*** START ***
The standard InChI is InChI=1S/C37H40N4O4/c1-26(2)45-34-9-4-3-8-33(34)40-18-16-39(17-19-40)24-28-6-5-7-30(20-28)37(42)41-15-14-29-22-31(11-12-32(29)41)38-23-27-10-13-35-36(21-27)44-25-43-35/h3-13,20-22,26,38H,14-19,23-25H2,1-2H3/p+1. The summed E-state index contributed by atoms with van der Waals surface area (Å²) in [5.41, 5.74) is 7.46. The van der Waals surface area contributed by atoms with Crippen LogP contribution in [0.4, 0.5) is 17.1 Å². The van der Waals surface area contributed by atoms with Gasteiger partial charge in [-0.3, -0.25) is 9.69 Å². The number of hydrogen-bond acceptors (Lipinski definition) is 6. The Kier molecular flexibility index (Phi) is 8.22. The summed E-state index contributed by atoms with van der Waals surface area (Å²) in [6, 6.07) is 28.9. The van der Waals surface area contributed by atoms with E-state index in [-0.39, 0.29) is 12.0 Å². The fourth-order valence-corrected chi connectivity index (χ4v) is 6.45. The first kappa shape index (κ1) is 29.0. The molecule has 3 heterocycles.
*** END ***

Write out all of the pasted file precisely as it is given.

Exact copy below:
The standard InChI is InChI=1S/C37H40N4O4/c1-26(2)45-34-9-4-3-8-33(34)40-18-16-39(17-19-40)24-28-6-5-7-30(20-28)37(42)41-15-14-29-22-31(11-12-32(29)41)38-23-27-10-13-35-36(21-27)44-25-43-35/h3-13,20-22,26,38H,14-19,23-25H2,1-2H3/p+1. The summed E-state index contributed by atoms with van der Waals surface area (Å²) in [5.41, 5.74) is 7.46. The van der Waals surface area contributed by atoms with Crippen LogP contribution in [0.4, 0.5) is 17.1 Å². The van der Waals surface area contributed by atoms with Gasteiger partial charge in [-0.3, -0.25) is 9.69 Å². The number of hydrogen-bond acceptors (Lipinski definition) is 6. The Kier molecular flexibility index (Phi) is 8.22. The summed E-state index contributed by atoms with van der Waals surface area (Å²) in [6, 6.07) is 28.9. The van der Waals surface area contributed by atoms with E-state index in [-0.39, 0.29) is 12.0 Å². The fourth-order valence-corrected chi connectivity index (χ4v) is 6.45. The first kappa shape index (κ1) is 29.0. The molecule has 3 heterocycles.